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Duke Energy IGCC Project

Duke Energy received IURC permission to build a new generating station at Edwardsport, Indiana in 2007. Since then, the utility has sought rate recovery for the plant’s capital and operating costs in IURC cases as allowed by state law. In those cases, the OUCC and additional parties raised numerous concerns regarding the cost overruns and Duke Energy’s proposals to recover costs through rates.

The 618-megawatt integrated gasification combined cycle (IGCC) facility is designed to convert coal into a synthetic gas. Remaining nitrogen oxide (NOx), sulfur dioxide (SO2), and mercury emissions are removed from the gas before it is burned to generate electricity. The new facility replaced a 160-megawatt station at Edwardsport that had been in operation since the 1940s.

The IURC has approved two major settlement agreements that have capped the project’s costs and shielded ratepayers from nearly $1 billion in cost overruns. The agreements – approved in December 2012 and August 2016 – have resulted in consumer benefits including but not limited to:

  • Guaranteeing that ratepayers will not be responsible for approximately 88 percent of the project’s construction costs above the amount the IURC approved in 2009.
  • Ensuring that more than $984 million in construction and financing costs will be borne by shareholders rather than customers.
  • An immediate $1 million rate credit to residential customers.
  • $4.1 million in shareholder contributions to the Indiana Low Income Home Energy Assistance Program (LIHEAP), for the benefit of Duke Energy customers.
  • $1.5 million in contributions from Duke Energy shareholders to the Battery Innovation Center in Greene County for additional renewable energy storage system research.
  • A $500,000 shareholder contribution to the SUN solar energy grant program for development of solar energy projects for customers in Duke Energy’s Indiana service territory.
  • $2.5 million in shareholder contributions to the Indiana Utility Ratepayer Trust.
  • $250,000 to the OUCC to fund expert witnesses and related expenses.
  • At least $35 million in annual rate credits through reduced depreciation rates. These credits will remain in effect after Duke Energy’s next base rate case and will not end until the conclusion of an additional, following rate case in the future.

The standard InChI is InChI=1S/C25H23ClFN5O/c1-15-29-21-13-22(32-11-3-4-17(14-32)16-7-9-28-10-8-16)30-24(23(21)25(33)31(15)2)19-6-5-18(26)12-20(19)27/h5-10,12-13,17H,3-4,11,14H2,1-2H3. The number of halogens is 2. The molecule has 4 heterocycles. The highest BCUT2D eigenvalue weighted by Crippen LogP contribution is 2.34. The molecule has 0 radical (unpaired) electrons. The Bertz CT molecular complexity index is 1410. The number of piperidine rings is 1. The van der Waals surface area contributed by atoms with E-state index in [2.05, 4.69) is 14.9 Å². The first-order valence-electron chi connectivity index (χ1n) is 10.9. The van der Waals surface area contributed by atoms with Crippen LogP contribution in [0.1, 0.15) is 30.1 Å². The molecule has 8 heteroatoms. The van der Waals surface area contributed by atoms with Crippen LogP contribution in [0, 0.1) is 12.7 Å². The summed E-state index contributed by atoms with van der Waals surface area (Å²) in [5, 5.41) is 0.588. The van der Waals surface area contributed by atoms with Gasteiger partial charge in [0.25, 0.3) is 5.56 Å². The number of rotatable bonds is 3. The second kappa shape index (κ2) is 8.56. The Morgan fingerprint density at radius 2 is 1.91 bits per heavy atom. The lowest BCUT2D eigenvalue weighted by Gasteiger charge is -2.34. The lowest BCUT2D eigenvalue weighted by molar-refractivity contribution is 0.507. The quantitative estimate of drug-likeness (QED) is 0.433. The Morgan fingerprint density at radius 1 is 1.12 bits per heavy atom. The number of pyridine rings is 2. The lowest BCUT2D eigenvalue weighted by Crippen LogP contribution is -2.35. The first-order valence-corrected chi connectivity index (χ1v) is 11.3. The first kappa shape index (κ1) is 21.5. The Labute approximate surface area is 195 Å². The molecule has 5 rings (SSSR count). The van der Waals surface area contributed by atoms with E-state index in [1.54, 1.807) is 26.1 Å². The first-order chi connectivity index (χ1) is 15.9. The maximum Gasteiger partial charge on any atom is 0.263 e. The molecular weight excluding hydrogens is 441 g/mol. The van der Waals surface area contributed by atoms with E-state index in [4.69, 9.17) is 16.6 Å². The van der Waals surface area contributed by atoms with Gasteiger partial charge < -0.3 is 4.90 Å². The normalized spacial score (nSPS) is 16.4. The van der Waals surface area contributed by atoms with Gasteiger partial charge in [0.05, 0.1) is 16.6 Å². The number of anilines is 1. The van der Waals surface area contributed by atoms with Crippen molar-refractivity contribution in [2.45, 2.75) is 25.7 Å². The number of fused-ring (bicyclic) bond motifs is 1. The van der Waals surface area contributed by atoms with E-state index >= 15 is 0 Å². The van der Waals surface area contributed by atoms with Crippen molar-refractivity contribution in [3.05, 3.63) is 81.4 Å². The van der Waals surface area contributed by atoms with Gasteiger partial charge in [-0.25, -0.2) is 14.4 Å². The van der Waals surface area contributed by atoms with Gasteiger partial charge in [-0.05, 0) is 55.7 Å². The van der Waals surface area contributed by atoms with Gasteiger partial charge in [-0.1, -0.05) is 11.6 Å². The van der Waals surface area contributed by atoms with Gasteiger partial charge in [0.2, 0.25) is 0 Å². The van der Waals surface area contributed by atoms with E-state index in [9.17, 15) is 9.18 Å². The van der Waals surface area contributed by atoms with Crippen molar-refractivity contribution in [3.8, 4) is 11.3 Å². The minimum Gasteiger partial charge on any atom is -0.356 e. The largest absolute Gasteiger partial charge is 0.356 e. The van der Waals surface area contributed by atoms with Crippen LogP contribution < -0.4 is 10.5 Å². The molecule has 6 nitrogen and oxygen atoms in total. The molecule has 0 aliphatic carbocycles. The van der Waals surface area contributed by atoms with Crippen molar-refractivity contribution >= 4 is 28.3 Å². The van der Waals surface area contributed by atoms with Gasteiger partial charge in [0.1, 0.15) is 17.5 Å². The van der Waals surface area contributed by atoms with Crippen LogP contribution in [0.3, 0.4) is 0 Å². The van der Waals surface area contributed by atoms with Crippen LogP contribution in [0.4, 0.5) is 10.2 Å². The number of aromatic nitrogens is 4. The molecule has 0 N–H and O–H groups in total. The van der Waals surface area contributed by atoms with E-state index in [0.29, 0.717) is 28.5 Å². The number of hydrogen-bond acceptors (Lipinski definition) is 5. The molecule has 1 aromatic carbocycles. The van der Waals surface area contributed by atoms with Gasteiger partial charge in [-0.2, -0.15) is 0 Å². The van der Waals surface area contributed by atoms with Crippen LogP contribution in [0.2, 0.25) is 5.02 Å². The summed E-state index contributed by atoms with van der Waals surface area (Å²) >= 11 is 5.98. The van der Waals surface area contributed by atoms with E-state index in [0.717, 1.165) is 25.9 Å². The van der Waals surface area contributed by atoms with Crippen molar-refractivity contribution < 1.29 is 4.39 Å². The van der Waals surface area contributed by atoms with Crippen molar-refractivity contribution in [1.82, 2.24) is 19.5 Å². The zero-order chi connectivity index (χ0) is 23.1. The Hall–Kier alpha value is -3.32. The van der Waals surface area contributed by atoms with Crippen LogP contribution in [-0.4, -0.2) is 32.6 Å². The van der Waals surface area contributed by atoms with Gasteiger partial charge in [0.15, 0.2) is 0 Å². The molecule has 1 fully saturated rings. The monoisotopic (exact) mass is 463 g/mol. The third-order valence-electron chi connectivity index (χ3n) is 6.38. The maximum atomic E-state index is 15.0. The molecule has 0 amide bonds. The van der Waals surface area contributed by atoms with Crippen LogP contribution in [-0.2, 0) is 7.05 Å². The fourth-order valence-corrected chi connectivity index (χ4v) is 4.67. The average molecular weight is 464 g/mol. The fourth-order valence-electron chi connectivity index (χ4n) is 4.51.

• $32 million in additional annual depreciation expense reductions, which will take effect at the conclusion of Duke’s next base rate case.
  • $22 million in annual customer savings due to deferred tax incentives.
  • Assurances that Duke Energy ratepayers will not bear any costs for the company’s lawsuits against GE, Bechtel, or other project vendors or contractors.

The agreements also ensure that the Edwardsport plant’s assets will be valued at the capped costs for the life of the project, and that the values will not rise as they would in other circumstances. This will save ratepayers substantial dollars for years to come.

In addition, the agreements do not preclude the OUCC and other parties from objecting to future cost recovery requests if the plant does not perform at an acceptable level. The OUCC, in the meantime, will continue to monitor the plant’s performance and costs. This includes close scrutiny of Duke Energy’s multiple rate tracking filings to ensure that the utility only receives appropriate cost recovery, and receives it through the appropriate tracker mechanism.

  • Duke Energy proposed the Edwardsport facility in 2006, requesting IURC approval to build and operate the project. The utility also requested approval to recover the project’s estimated cost of $1.985 billion through rates.
  • Duke Energy revised the cost estimate to $2.35 billion in 2008. The IURC approved the revised estimate in January 2009.
  • In November 2009, Duke Energy requested IURC approval for a new revised cost estimate of $2.88 billion.
  • The OUCC filed testimony regarding the proposed cost revision on July 30, 2010, recommending a cap on project costs and expressing serious concerns about the project's cost increases and continuing inaccurate cost estimates.
  • A settlement agreement filed in 2012 permanently capped the project's costs and provided a number of additional consumer benefits. The IURC approved this agreement in December 2012 with slight modifications.
  • Duke Energy declared the Edwardsport project “in service” as of June 2013.
  • The OUCC and additional parties challenged the “in service” date, with additional litigation addressing the recovery of testing and start-up costs.
  • In September 2015, the OUCC, industrial customers, and Duke Energy reached an agreement providing an additional $85 million in ratepayer relief. This settlement was superseded by another agreement in January 2016, raising the relief to $87.5 million and including the Citizens Action Coalition of Indiana along with additional parties. This agreement received IURC approval in August 2016.
Ongoing Rate Recovery

Until 2020, Duke Energy recovered its costs for the project through a billing component known as the IGCC rider. State law allowed the utility to ask the IURC to approve adjustments to the IGCC rider each year.

Rate recovery for the plant's operating and maintenance costs for 2018 and 2019 was considered in IURC Cause No. 43114 - IGCC 17. The IURC approved a settlement agreement among the OUCC, industrial customers, and Duke Energy that will result in $30 million in consumer bill credits and $1.7 million in shareholder funds for low-income energy assistance and renewable energy projects.

Under the utility's June 2020 rate case order, the plant's operating and maintenance costs are included in base rates.

For More Information

All public documents in these cases, including formal testimony, are available by visiting the IURC website and entering cause number 43114.